Visitor Services Manager Stuart Rich gives us a brief history of one of our most popular vessels
One of the Museum’s vessels is the tug Garnock, it currently sits in the wa-ter next to our slipway and Puffer’s coffee shop, where it has been a regular sight in and around Irvine harbour for more than sixty years.
Let’s take a little ‘Doctor Who’ trip back in time at the harbourside and find out why there was a tug stationed there for more than 100 years.
Irvine became an important West Coast harbour in the mid 1600s, long before the ports in Glasgow and Greenock came into being. these two, but in the early 18th century they began to expand.
Some of the cargo shipped out from Irvine was coal, tar, lime, and chemi-cals, with imports consisting of iron, wood (From Finland & Russia) and so-da ash from Belgium. With all this business and shipping, a tug was of big importance to the harbour.
The first official harbour tug was the Scottish Maid, purchased in 1857, which served until 1871 and was then replaced by Vivid in 1883, which in turn had a short working life in Irvine. Harbour duties were then taken over by the George Brown in 1887. The George Brown was a paddle steam tug which had a very long working life, retiring in 1957 at the grand old age of 70!
This is where the Garnock comes in, as the brand-new diesel-powered ship for harbour duties. Made on order for the Irvine Harbour Company (A sub-sidiary of ICI), it was used to tow ships to and from the ICI Ardeer wharf and would also be used for merchant shipping using the main harbour area. As the working harbour became quieter in the 1970s and 1980s, Garnock’s main duties were with ICI.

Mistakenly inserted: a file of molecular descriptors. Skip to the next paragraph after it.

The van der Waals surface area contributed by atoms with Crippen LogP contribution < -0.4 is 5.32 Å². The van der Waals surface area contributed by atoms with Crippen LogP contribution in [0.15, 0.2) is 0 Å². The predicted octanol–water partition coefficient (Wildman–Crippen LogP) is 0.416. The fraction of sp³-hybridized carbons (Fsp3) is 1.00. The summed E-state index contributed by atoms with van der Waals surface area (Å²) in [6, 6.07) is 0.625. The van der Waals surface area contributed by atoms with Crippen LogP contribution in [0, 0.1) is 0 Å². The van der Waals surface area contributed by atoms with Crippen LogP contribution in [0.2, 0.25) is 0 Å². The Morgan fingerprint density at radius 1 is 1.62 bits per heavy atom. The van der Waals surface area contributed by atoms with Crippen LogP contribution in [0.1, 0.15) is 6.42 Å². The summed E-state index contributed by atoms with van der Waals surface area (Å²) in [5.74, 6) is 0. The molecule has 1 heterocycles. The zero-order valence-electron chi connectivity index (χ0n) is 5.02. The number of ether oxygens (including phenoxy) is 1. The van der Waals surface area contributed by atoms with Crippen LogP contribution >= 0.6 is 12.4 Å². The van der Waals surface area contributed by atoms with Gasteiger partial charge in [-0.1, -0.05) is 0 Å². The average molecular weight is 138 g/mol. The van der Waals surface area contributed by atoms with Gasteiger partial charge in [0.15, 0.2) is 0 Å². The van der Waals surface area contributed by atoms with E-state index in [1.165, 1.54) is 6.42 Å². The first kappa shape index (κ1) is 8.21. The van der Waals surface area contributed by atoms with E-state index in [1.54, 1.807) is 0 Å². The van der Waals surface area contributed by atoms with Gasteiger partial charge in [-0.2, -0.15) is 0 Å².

Garnock was built by Brown George & Co Ltd of Greenock in 1956, with one deck and a steel hull that is both welded & riveted. It is 71.70 feet long, with a breadth of 21.9 feet and a depth of 8.2 feet. Gross tonnage is 78 tons.
There would have been a crew of six on board when on duty.
One of the jobs that the ship had was to dump boxes of expired nitroglycer-ine explosives in the deep water channel west of Ardrossan. While doing this in February 1984 there was a serious incident that ended the ship’s working life. Unknown to the crew, a box of the explosives had drifted back under the stern and when the engines were started up to move off, the pro-peller smashed into the box causing a large explosion under the water.
This explosion badly damaged the prop, the rudder, the hull (to the extent that the hull was opened in one area) and caused a crew member who was painting a part of the wheelhouse interior, to splash the green paint all over the wheelhouse!
You can hear more about the explosion from a crew member here:
With the vessel stranded at sea, the Troon lifeboat had to be called out to tow the tug back into harbour. After an inspection, it was deemed far too expensive to make working repairs, so work was done to ‘patch it up’ and Garnock was later donated to the young Scottish Maritime Museum later that same year.